If patients are unsure how to take Levothyroxine or when to take it, they should contact their physician or pharmacist for advice.

Potential Drug Interactions

As some medicines can interact with each other, it may not be appropriate for certain drugs to be used at the same time. If patients are taking Levothyroxine, for example, the use of the following medications is not recommended:

  • Amineptine
  • Mirtazapine
  • Amitriptyline
  • Maprotiline
  • Amitriptylinoxide
  • Nortriptyline
  • Amoxapine
  • Opipramol
  • Clomipramine
  • Desipramine
  • Ketamine
  • Dibenzepin
  • Melitracen
  • Doxepin
  • Tianeptine
  • Imipramine
  • Protriptyline
  • Lofepramine
  • Trimipramine

In some cases, however, it may be necessary to treat the patient with Levothyroxine and one of the medications listed above. If so, the patient may be prescribed a modified dose of medication or instructed to take their medicine at a specific time.

Additionally, if Levothyroxine is taken alongside any of the following medicines, patients may have an increased risk of developing side effects:

  • Acenocoumarol
  • Patiromer
  • Aluminum Carbonate, Basic
  • Phenindione
  • Aluminum Hydroxide
  • Phenprocoumon
  • Estropipate
  • Aluminum Phosphate
  • Phenytoin
  • Estrone
  • Anisindione
  • Calcium Acetate
  • Omeprazole
  • Calcium Carbonate
  • Rifapentine
  • Calcium Citrate
  • Pantoprazole
  • Cholestyramine
  • Rifampin
  • Chromium
  • Rabeprazole
  • Ciprofloxacin
  • Kelp
  • Colesevelam
  • Lansoprazole
  • Conjugated Estrogens
  • Lanthanum Carbonate
  • Dexlansoprazole
  • Iron
  • Dicumarol
  • Lopinavir
  • Dihydroxyaluminum Aminoacetate
  • Magaldrate
  • Dihydroxyaluminum Sodium Carbonate
  • Ritonavir
  • Eltrombopag
  • Magnesium Trisilicate
  • Esomeprazole
  • Magnesium Oxide
  • Esterified Estrogens
  • Magnesium Carbonate
  • Estradiol
  • Magnesium Hydroxide
  • Estriol
  • Sevelamer
  • Imatinib
  • Simvastatin
  • Fosphenytoin
  • Warfarin

As well as interacting with some medicines, Levothyroxine can also interact with other substances. If patients consume the following when taking Levothyroxine, for example, they may experience increased side effects:

  • Soybeans
  • Enteral nutrition

Before using Levothyroxine, patients should tell their physician if they are using any other medicines, including over-the-counter medications, supplements or vitamins. Similarly, patients should obtain medical advice before using any new medicines, vitamins or supplements once they have started taking Levothyroxine.


If patients have any existing medical conditions, they must inform their physician before they start taking Levothyroxine. There are some conditions which could affect the use of Levothyroxine and these may include:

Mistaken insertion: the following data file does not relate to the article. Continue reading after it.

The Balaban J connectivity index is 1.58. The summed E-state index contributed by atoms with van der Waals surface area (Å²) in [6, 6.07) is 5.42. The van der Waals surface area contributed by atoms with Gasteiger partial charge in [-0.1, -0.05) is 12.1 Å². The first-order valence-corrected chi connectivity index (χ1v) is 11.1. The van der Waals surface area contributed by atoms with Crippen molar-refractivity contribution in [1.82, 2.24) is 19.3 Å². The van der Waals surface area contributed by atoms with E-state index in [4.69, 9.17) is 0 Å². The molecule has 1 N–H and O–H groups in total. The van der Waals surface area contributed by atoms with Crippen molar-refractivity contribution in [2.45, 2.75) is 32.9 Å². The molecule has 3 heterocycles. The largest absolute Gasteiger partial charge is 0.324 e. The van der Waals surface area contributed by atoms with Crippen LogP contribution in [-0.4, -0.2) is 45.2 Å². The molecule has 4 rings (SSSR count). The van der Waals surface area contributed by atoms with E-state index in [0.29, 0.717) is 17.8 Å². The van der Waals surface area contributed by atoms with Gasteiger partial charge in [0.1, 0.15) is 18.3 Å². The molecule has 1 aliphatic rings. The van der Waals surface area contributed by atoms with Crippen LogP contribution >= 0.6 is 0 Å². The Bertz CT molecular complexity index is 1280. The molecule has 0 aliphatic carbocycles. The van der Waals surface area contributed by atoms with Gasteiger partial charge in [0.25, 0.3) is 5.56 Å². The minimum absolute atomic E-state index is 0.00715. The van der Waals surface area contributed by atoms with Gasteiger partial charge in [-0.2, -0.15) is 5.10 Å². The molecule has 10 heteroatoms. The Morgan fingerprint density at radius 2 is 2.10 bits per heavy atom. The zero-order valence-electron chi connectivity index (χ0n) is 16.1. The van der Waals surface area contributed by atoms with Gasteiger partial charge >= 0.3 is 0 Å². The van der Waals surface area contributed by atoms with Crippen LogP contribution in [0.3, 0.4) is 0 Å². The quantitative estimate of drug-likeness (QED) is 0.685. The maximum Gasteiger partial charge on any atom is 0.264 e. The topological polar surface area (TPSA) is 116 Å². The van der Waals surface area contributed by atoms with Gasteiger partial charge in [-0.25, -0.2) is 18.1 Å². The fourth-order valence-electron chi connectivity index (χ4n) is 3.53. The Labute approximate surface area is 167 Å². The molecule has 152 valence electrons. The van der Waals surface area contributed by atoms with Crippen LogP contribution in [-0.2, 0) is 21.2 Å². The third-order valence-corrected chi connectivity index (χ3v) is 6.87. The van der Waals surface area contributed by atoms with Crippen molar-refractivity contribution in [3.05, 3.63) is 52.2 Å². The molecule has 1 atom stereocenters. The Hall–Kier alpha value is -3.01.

• Osteoporosis
  • Heart rhythm problems
  • Pituitary gland problems
  • Adrenal gland insufficiency
  • Thyrotoxicosis
  • Heart attack
  • Blood clotting problems
  • Anemia, particularly pernicious anemia
  • Adrenal problems
  • Angina
  • Diabetes
  • Blood vessel or heart disease
  • Inability to swallow capsules

Although Levothyroxine can be prescribed to geriatric patients, older people may be more likely to have age-related blood vessel or heart problems and this could affect their use of Levothyroxine. In some cases, geriatric patients should be given a modified dose of Levothyroxine.

When patients are taking Levothyroxine, they should have regular blood tests and regular check-ups with their physician. This enables doctors to confirm that the patient is taking an appropriate dose of Levothyroxine and that the medication is not having any unwanted effects.

Levothyroxine should not be taken for the purposes of losing weight. Taken in normal doses, Levothyroxine will not promote weight loss and, if taken in high doses, the medication may cause serious health problems.

If diabetic patients are diagnosed with an underactive thyroid, they may be prescribed Levothyroxine. However, diabetic patients taking Levothyroxine will need to check their blood and/or urine sugar levels regularly. Patients should be told how often to check their blood sugar levels by their doctor. If patients notice any changes in their sugar levels, they should notify their physician straight away.

Female patients who take Levothyroxine for a long period of time may have an increased risk of bone loss and osteoporosis. If patients are concerned about this risk, they should contact their physician.

If patients experience any of the following symptoms, it may indicate that too much Levothyroxine is in their system and urgent medical treatment must be obtained:

  • Heat intolerance
  • Rash on the skin
  • Hives
  • Changes in menstrual periods
  • Fever
  • Excessive sweating
  • Diarrhea
  • Vomiting
  • Change in appetite
  • Weight loss or gain
  • Tremors
  • Sleeplessness
  • Irritability
  • Leg cramps
  • Shortness of breath
  • Nervousness
  • Headaches